- India’s National Air Quality Index does not provide a reliable picture of pollution in the cities.
- The index uses colours to show how polluted the air in the area is at any time.
- However, this is unreliable because most cities don’t have enough monitoring stations.
NEW DELHI: Two years after it was started, India's National Air Quality Index (NAQI) does not provide a reliable picture of pollution in cities. The index uses colours ranging from dark green to dark red to show users at a glance how polluted the air in their area is at any time. However, it is unreliable because most cities don't have enough monitoring stations, and the existing stations do not monitor for all important pollutants.
Not enough stations
The entire metropolis of Mumbai—home to more than 2.2 crore people—has only one air quality monitor in Bandra for NAQI. When former environment minister Prakash Javadekar launched NAQI under the Swachh Bharat campaign in April 2015, the goal was to cover 46 cities with a population of more than 10 lakh each, but only 29 are on the network so far. Of these, 20 cities, including some severely polluted ones like Varanasi, Patna and Kanpur, have only one NAQI monitoring station each.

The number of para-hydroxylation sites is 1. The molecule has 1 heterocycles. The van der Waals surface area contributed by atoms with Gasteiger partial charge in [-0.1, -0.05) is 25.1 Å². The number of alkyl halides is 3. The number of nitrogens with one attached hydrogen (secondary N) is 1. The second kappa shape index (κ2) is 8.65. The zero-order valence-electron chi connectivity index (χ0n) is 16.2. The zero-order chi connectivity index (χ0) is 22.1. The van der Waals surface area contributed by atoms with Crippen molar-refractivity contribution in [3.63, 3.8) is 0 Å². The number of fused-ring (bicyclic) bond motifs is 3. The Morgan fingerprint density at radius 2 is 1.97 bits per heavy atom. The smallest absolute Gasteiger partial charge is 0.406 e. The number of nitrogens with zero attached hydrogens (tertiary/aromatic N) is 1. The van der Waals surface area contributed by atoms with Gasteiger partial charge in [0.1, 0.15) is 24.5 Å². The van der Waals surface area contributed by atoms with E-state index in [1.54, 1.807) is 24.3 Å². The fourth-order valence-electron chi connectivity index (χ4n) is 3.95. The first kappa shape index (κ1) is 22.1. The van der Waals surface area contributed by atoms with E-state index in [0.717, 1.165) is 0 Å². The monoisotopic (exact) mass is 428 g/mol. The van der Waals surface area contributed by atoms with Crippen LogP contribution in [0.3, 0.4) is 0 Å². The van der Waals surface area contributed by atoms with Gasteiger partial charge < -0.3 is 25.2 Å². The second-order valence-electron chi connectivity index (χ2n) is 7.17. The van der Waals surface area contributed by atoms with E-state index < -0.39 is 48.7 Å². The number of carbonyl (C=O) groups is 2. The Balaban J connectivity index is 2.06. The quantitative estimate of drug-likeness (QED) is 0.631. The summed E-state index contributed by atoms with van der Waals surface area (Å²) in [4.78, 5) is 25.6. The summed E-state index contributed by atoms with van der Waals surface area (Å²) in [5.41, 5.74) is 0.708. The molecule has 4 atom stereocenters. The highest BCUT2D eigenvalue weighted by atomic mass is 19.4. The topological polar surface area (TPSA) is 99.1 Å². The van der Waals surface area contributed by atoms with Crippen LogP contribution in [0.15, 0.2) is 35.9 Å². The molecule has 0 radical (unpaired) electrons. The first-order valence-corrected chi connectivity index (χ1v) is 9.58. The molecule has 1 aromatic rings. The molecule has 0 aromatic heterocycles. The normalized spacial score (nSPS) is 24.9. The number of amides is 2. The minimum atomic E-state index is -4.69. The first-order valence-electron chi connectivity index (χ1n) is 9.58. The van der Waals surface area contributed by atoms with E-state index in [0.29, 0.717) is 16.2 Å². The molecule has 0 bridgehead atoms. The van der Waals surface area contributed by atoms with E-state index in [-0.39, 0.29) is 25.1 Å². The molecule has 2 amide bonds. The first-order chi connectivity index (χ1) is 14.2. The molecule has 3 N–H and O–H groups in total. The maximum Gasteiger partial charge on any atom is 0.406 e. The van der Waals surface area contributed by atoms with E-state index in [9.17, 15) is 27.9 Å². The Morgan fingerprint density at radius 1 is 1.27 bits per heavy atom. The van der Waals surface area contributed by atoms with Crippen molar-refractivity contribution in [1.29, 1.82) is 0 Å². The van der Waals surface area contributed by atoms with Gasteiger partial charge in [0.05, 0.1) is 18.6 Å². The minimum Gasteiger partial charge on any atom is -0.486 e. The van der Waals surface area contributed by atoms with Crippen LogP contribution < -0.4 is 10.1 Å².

The northeast has virtually no monitoring station. Large states like Chhattisgarh, Jharkhand and Odisha also don't have any. Asansol, Coimbatore, Bhiwadi, Ghaziabad, Noida, Ludhiana and Vapi are some of the critically-polluted areas that may be connected to NAQI this year.
Delhi is the only city with eight monitoring stations and it is likely to get 20 more this year. Compare that with Beijing that already has more than 35, and London, which has 100, according to a recent Greenpeace India report. Entire China has 1,500 government-run monitoring stations.
Central Pollution Control Board (CPCB), which runs the NAQI programme, had prescribed at least three stations each in Class 1 cities, nine each in mega cities like Bengaluru, and six each in all other cities that are either state capitals or major industrial areas.